Polemoniaceae


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Polemoniaceae

[‚päl·ə‚mō·nē′ās·ē‚ē]
(botany)
A family of autotrophic dicotyledonous plants in the order Polemoniales distinguished by lack of internal phloem, corolla lobes that are convolute in the bud, three carpels, and axile placentation.
References in periodicals archive ?
Such cases were reported from Ericaceae (personal observation), Polemoniaceae (Grant & Grant, 1965; Mabberley, 2000), Gentianaceae (Thiv & Kadereit, 2002a), Rubiaceae (Robbrecht, 1988), Boraginaceae (Taroda & Gibbs, 1986), Convolvulaceae (Wagner, 1989; Deroin, 1996), and Solanaceae (Robyns, 1930; Hunziker, 2001).
Por otra parte, las familias Calyceraceae, Campanulaceae, Commelinaceae, Polemoniaceae, Hypericaceae y Urticaceae fueron las que estuvieron presentes en la isla Taquile, pero ausentes en el cerro Chiani, habiendo un mayor numero de familias ausentes en la isla.
glaberrima Tovar si Polypogon interruptus Kunth POLEMONIACEAE Cantua buxifolia Jussieu ex Lamarck Cantua candelilla Brand ccantu POLYGALACEAE Monnina salicifolia Ruiz & Pav.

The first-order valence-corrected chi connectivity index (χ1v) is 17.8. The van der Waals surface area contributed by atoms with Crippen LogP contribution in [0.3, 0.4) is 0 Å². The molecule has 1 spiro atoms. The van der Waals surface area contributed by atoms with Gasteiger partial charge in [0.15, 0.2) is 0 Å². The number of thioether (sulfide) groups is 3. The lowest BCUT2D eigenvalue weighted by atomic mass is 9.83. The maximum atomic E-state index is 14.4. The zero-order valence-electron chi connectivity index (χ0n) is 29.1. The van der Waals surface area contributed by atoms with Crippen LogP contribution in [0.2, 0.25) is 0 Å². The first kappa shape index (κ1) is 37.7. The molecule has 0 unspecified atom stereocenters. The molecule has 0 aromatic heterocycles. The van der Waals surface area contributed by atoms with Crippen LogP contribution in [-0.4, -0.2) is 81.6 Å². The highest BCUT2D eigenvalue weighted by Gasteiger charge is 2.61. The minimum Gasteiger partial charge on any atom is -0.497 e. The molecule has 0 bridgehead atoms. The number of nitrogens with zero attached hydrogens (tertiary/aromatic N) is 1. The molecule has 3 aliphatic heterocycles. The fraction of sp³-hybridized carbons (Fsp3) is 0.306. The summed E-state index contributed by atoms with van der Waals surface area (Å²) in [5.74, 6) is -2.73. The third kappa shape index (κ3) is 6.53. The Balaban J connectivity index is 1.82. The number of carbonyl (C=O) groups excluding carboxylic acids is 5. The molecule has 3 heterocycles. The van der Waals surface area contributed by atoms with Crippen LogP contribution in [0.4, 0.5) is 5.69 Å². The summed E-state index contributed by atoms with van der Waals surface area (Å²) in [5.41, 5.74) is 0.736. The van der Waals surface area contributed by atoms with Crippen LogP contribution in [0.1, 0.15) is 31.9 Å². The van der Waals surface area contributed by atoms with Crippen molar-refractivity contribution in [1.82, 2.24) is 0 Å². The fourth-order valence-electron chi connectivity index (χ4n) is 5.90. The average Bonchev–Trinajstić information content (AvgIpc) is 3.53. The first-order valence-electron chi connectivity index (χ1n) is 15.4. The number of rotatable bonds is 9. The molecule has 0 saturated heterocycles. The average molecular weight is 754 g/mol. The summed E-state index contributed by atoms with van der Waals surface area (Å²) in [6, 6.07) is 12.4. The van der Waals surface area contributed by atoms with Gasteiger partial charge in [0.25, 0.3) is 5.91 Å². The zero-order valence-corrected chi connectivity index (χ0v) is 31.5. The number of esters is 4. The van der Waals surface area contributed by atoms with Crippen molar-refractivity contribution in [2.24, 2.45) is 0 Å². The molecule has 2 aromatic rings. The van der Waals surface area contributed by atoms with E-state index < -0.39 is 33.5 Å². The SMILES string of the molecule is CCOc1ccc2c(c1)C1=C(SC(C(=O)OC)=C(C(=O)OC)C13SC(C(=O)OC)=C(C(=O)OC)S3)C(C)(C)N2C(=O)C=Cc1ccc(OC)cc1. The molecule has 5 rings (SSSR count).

National Gardens Scheme, gardens open at 28 Sunnyside Terrace, Trimdon Grange, Trimdon Station, Durham (including national collection of 125 types of plant in Polemoniaceae family in 3.
Yreka Phlox (Phlox hirsuta) A perennial shrub in the family Polemoniaceae, the Yreka phlox is endemic to Siskiyou County in northern California, where it grows at only two locations on serpentine slopes near the city of Yreka.
mellifera Shrub Loasaceae Mentzelia micrantha Annual Onagraceae Camissonia californica Annual Papaveraceae Romneya coulteri Suffrutescent(*) Polemoniaceae Allophyllum glutinosum Annual Scrophulariaceae Antirrhinum coulterianum Annual A.
Yreka Phlox (Phlox hirsuta) A perennial in the family Polemoniaceae, the Yreka phlox grows to about 6 inches (15 cm) from a stout, woody base.
Although not previously reported in the Polemoniaceae, the evolution of unilateral incompatibility between self-compatible pollen donors and self-incompatible pollen recipients has been described thoroughly in the Solanaceae (Grun 1961).
show how selfing has repeatedly evolved as a reproductive assurance mechanism in lineages of annual Polemoniaceae, while Schoen et al.